For better or worse, 2018 seems to have marked a turning point in Canada's closely-watched housing market, and here's one effect of that: We can no longer count ourselves among the countries with the world's hottest residential real estate.
That might be good news for the many Toronto and Vancouver residents who are hoping for house prices to drop, but it's bad news for those who've come to count on steady house price growth to boost their wealth (or their ability to borrow more money).
Canada tumbled to 37th place in the latest global ranking of housing markets from commercial real estate firm Knight Frank, from fourth place in the same survey a year earlier. That places us firmly in the bottom half of 57 countries surveyed.
With average price growth falling to 2.9 per cent in the latest survey, from 14.2 per cent a year ago, Canada actually fell behind the U.S. on price growth — a rare occurrence since the U.S.'s housing bubble burst a decade ago.
Worldwide, housing markets are improving, the report said, though it noted that many previously hot markets — such as Australia, New Zealand and mainland China — have slowed down.
"The rising cost of finance, an uncertain political and economic climate and currency instability in some markets is likely to be tempering demand," the report noted.
That certainly seems to be the case in Canada, where rising mortgage rates and tougher new mortgage rules have reduced the maximum buying price that homebuyers can afford.
The latest data from the Teranet/National Bank house price index, released Wednesday, showed prices in Canada rising at their slowest pace since the country was dragging itself out of last decade's financial crisis.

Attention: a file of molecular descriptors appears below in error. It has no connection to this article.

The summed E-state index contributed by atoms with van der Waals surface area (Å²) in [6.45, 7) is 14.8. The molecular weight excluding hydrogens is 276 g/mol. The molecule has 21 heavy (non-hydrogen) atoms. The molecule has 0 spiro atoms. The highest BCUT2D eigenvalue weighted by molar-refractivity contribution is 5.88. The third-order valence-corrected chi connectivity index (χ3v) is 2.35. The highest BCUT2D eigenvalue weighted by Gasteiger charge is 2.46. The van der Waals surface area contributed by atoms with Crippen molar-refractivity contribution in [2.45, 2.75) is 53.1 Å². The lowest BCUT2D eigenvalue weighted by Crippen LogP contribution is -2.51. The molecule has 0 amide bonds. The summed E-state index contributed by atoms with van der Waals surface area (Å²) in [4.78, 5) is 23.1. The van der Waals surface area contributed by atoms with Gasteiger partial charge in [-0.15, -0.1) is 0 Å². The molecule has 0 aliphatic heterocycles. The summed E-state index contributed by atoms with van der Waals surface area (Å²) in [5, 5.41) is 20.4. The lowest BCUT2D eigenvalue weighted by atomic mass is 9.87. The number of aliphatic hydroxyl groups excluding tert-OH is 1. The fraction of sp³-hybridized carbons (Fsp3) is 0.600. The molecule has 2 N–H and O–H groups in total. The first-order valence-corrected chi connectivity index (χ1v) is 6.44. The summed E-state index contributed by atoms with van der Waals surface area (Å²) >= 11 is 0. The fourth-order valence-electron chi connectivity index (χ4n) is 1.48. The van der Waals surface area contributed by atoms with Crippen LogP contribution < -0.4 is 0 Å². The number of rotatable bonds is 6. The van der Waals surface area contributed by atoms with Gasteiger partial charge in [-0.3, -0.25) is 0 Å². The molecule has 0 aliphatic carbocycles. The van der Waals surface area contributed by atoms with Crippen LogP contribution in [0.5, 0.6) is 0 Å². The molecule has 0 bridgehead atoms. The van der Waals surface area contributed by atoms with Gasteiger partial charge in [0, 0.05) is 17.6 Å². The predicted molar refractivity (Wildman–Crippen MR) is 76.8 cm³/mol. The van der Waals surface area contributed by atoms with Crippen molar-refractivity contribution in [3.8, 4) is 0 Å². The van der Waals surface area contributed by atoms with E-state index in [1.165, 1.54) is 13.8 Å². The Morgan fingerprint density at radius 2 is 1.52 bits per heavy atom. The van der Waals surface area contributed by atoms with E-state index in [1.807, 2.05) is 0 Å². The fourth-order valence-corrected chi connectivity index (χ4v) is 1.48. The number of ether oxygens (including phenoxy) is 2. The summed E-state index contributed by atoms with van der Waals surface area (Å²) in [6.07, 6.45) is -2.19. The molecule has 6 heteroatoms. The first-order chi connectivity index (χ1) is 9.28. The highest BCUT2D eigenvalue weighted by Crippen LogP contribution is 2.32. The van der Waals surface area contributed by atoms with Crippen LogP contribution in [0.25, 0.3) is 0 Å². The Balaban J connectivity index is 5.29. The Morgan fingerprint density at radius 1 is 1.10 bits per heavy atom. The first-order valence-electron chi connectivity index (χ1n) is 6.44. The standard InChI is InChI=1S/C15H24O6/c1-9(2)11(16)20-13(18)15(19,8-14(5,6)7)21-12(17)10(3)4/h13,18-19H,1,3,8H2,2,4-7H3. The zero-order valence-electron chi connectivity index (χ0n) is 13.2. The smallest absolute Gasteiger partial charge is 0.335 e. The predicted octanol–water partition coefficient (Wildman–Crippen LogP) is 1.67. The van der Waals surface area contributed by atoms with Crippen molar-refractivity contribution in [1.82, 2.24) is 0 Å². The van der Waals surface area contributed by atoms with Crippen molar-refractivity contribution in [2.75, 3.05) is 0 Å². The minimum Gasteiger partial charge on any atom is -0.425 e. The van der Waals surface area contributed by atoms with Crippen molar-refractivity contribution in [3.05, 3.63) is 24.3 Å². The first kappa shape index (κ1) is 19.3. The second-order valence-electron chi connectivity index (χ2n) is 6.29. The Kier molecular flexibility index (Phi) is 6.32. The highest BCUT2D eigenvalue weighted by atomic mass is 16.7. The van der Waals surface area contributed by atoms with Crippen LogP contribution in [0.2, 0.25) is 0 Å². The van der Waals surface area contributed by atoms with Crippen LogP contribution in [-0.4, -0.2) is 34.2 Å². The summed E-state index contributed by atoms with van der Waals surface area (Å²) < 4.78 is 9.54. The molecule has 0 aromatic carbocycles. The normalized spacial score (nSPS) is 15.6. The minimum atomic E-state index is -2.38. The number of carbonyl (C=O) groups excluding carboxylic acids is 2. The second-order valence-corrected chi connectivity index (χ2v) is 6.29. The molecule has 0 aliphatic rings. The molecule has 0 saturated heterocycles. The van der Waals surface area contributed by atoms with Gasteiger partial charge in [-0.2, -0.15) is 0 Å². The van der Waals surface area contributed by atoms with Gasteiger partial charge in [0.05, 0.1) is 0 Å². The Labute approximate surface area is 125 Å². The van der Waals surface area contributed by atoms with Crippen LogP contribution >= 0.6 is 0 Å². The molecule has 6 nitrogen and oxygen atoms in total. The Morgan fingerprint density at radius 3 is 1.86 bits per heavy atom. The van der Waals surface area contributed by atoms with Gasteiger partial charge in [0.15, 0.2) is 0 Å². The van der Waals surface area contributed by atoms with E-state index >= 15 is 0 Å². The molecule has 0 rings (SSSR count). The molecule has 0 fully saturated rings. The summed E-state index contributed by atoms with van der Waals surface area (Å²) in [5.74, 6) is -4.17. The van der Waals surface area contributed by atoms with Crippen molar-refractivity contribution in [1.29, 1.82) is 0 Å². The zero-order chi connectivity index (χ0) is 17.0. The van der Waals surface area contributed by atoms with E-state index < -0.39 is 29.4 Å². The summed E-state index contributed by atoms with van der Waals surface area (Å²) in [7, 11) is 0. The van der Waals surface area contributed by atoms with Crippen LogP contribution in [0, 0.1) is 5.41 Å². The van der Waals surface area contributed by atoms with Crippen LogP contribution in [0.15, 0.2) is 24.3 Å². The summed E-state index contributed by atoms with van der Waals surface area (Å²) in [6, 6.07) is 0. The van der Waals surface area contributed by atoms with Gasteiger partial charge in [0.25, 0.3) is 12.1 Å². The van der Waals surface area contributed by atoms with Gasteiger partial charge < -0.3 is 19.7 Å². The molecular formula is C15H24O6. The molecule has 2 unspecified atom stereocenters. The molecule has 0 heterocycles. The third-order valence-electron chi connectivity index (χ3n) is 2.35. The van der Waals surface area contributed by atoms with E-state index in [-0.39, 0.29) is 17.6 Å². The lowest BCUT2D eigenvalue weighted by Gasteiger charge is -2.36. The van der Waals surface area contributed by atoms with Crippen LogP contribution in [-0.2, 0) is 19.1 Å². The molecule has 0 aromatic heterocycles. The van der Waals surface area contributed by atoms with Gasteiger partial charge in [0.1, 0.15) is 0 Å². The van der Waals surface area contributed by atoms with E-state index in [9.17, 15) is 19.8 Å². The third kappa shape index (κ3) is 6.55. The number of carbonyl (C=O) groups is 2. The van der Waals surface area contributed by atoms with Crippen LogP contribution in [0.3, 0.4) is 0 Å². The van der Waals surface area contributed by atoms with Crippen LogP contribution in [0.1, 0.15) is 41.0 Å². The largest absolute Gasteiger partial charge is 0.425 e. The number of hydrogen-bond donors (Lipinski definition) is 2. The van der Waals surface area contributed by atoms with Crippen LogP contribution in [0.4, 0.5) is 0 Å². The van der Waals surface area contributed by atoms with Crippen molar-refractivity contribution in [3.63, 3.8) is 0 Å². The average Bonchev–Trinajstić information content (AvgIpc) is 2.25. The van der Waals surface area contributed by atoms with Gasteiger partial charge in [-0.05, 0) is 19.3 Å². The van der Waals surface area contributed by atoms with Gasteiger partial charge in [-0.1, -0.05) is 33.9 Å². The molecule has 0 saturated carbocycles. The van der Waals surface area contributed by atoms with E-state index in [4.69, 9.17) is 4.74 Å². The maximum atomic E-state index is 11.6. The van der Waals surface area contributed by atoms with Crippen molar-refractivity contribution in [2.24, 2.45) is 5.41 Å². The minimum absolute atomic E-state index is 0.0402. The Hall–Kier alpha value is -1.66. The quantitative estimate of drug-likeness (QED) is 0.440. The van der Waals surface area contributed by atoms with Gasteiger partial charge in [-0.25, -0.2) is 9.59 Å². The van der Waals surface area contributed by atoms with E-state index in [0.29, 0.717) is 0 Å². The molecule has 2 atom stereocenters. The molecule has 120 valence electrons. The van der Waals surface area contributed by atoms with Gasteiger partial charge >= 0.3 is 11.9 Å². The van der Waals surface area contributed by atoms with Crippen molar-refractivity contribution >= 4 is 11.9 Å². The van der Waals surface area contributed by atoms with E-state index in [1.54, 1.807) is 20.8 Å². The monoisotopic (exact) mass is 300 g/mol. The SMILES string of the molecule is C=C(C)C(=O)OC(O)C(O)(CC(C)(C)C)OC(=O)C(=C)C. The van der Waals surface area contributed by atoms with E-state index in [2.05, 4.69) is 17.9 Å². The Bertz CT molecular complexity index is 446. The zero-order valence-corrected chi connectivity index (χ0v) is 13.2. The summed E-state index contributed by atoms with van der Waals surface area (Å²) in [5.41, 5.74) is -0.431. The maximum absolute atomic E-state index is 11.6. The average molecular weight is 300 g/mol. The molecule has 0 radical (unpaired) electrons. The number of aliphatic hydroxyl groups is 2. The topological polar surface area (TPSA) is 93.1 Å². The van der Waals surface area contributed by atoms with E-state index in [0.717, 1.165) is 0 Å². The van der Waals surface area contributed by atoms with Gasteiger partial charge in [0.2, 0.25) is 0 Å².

The index rose 0.2 per cent in August for the 11 metro areas covered, and it's up 1.4 per cent over the past year, the slowest growth since 2009.
"This is mostly a reflection of Toronto and Vancouver, the two most important real estate markets in Canada," National Bank economist Marc Pinsonneault wrote in a client note.
Earlier on HuffPost Canada:
Toronto house prices grew 0.3 per cent in August, but Pinsonneault says this reflects the usual rise in prices seen in spring and summer months. Strip out the seasonality, and Toronto house prices have been falling for five months, he said.
Vancouver's house price index fell 0.4 per cent in the month, though the index is still up 7.6 per cent from a year ago. But the momentum is gone: Adjusted for seasonality, Vancouver prices have fallen for the past three months, Pinsonneault said.
"That being said, there are areas displaying underlying strength, such as Montreal and Ottawa-Gatineau, whose indices recorded a string of unusually large increases over the past few months."
Indeed, it appears both Montreal and Ottawa are seeing price acceleration since the spring.
Here's where house prices have risen and fallen over the past year. Note that Toronto has had the fastest-falling house prices among the 11 cities surveyed over the past year.